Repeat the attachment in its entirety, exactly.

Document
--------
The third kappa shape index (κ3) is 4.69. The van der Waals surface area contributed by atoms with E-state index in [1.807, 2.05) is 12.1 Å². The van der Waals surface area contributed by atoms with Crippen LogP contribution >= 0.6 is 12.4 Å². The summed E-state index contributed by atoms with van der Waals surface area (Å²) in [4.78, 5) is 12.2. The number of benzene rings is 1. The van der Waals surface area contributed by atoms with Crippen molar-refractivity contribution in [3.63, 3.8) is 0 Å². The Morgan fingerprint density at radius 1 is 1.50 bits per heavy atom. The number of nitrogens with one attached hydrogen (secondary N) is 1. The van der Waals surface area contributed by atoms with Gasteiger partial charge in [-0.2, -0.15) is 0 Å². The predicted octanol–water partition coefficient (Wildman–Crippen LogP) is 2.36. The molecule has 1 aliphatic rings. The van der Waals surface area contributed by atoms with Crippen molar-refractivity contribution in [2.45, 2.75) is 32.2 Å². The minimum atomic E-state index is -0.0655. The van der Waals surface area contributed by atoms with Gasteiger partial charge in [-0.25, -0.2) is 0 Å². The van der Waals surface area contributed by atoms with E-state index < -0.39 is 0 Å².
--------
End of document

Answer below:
The third kappa shape index (κ3) is 4.69. The van der Waals surface area contributed by atoms with E-state index in [1.807, 2.05) is 12.1 Å². The van der Waals surface area contributed by atoms with Crippen LogP contribution >= 0.6 is 12.4 Å². The summed E-state index contributed by atoms with van der Waals surface area (Å²) in [4.78, 5) is 12.2. The number of benzene rings is 1. The van der Waals surface area contributed by atoms with Crippen molar-refractivity contribution in [3.63, 3.8) is 0 Å². The Morgan fingerprint density at radius 1 is 1.50 bits per heavy atom. The number of nitrogens with one attached hydrogen (secondary N) is 1. The van der Waals surface area contributed by atoms with Gasteiger partial charge in [-0.2, -0.15) is 0 Å². The predicted octanol–water partition coefficient (Wildman–Crippen LogP) is 2.36. The molecule has 1 aliphatic rings. The van der Waals surface area contributed by atoms with Crippen molar-refractivity contribution in [2.45, 2.75) is 32.2 Å². The minimum atomic E-state index is -0.0655. The van der Waals surface area contributed by atoms with Gasteiger partial charge in [-0.25, -0.2) is 0 Å². The van der Waals surface area contributed by atoms with E-state index < -0.39 is 0 Å².